Embarrassed.

Plenty of regional and high street newsagents are embarrassed to be reporting such good numbers. Their growth while other businesses nearby are struggling makes them not want to be too open about their success. Even within the newsagency channel there are those in growth who do not want to talk about it with newsagents who are way down.

A moving feast.

Looking at early July data, I’d note that it would be wrong to lock the April – June  results into a view for the long term. We are certainly in a period of significant change. The next quarter results could be different again.

What have we learned from the last 3 and 6 months?

  • Shopping local has been embraced.
  • The high street feels safer than a shopping mall.
  • Newsagencies are trusted and appreciated businesses.
  • Our channel is essential.
  • A newsagency is a good business to own overall.

While we have learned more, this list is my key points.

Finally, I am grateful to all newsagents who shared their data for inclusion in this study.

Mark Fletcher.
Email: mark@towersystems.com.au  Website: www.towersystems.com.au  Blog: www.newsagencyblog.com.au
M | 0418 321 338

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Suggestions from a non-economist for creating jobs in Australia, for Australians

Mark Fletcher on July 27, 2020 6:37 AM

I failed high school and dropped out of university, twice. I’m not an economist and have no accounting training. My only experience is the software company I started and still run and my retail related businesses. I’ve experienced wins and losses, confronting adversity and getting out the other side.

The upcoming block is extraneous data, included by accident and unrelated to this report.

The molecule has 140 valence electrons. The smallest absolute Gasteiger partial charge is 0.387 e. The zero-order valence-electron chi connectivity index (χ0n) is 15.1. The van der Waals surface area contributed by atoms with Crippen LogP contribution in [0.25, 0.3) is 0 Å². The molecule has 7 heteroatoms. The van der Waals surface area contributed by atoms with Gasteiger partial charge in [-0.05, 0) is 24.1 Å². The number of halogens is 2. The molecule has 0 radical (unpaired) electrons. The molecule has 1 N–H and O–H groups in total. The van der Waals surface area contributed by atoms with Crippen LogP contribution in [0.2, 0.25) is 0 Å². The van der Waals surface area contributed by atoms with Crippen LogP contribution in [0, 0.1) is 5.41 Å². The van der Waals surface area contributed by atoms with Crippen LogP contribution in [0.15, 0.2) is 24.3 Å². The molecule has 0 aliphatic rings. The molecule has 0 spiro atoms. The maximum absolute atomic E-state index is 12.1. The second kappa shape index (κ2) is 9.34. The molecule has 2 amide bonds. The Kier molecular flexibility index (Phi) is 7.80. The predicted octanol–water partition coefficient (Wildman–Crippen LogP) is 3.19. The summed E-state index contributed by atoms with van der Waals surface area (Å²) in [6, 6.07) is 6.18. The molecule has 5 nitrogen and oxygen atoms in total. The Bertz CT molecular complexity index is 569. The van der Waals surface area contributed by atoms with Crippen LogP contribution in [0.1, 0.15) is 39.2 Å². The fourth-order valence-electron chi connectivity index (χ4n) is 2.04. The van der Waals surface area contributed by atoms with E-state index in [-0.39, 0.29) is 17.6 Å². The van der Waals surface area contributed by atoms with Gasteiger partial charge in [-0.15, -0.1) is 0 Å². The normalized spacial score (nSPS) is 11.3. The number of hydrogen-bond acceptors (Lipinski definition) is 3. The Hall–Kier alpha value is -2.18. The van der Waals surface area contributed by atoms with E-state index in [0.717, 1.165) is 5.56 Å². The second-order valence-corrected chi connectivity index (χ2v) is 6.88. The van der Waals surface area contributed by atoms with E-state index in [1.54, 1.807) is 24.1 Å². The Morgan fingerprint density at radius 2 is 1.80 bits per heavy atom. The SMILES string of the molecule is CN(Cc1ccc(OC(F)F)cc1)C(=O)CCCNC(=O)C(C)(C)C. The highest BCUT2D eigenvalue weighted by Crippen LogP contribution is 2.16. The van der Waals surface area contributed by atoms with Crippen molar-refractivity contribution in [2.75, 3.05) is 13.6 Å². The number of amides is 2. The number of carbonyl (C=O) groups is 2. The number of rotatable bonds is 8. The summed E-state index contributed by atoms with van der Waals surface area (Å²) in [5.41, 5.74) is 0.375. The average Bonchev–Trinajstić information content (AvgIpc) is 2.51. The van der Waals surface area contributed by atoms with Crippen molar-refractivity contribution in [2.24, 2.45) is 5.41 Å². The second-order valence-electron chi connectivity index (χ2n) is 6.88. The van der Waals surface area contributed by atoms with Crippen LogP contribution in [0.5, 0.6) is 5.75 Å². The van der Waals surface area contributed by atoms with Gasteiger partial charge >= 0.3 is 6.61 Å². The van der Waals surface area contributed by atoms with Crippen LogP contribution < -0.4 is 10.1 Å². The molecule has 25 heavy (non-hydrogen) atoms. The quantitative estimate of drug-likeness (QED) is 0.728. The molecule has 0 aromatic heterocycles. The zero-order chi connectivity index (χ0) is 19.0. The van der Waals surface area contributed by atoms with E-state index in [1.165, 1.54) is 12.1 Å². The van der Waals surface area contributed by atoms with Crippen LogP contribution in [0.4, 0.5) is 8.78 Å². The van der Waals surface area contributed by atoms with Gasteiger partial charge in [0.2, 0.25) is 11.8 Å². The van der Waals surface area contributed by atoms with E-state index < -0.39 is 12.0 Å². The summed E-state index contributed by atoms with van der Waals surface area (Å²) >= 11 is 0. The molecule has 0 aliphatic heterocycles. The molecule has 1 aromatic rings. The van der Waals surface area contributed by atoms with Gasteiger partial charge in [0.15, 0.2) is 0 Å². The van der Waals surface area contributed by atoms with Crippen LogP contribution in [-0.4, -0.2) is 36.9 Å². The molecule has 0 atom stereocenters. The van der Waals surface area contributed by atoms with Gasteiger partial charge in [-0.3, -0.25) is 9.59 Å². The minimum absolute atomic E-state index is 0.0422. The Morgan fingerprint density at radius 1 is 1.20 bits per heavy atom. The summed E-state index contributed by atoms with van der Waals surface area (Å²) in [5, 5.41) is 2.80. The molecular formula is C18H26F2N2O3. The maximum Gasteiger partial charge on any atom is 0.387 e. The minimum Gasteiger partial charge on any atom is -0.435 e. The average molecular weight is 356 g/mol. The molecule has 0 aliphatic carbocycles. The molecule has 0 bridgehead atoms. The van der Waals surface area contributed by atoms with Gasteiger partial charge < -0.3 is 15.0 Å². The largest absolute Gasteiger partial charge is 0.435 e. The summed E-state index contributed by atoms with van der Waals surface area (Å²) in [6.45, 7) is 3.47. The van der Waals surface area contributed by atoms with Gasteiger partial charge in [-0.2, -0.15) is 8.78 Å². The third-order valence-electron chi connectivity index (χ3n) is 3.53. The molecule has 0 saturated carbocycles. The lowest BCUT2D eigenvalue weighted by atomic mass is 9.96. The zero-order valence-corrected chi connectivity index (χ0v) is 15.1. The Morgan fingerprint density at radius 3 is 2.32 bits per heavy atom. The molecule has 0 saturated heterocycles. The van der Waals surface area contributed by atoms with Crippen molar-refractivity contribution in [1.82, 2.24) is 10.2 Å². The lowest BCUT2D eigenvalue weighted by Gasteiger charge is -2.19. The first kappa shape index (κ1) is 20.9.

That disclaimer noted, below are my suggestions for boosting the Australian economy and, through that, creating Australian jobs. However, before I get to that, in an overall sense, my suggestions represent a pivot in government support. I think the time is right for such a pivot, to lean into the opportunities presented by corona. Here you go:

  1. Maintain job keeper for net new roles created in Australian owned businesses. Do this for a year, maybe longer. It would bring forward decisions by employers about roles they might create. I’d pay it in arrears ti mitigate against businesses hiring if they cannot afford it. However, if this idea was implemented, it would need to be managed with minimal paperwork.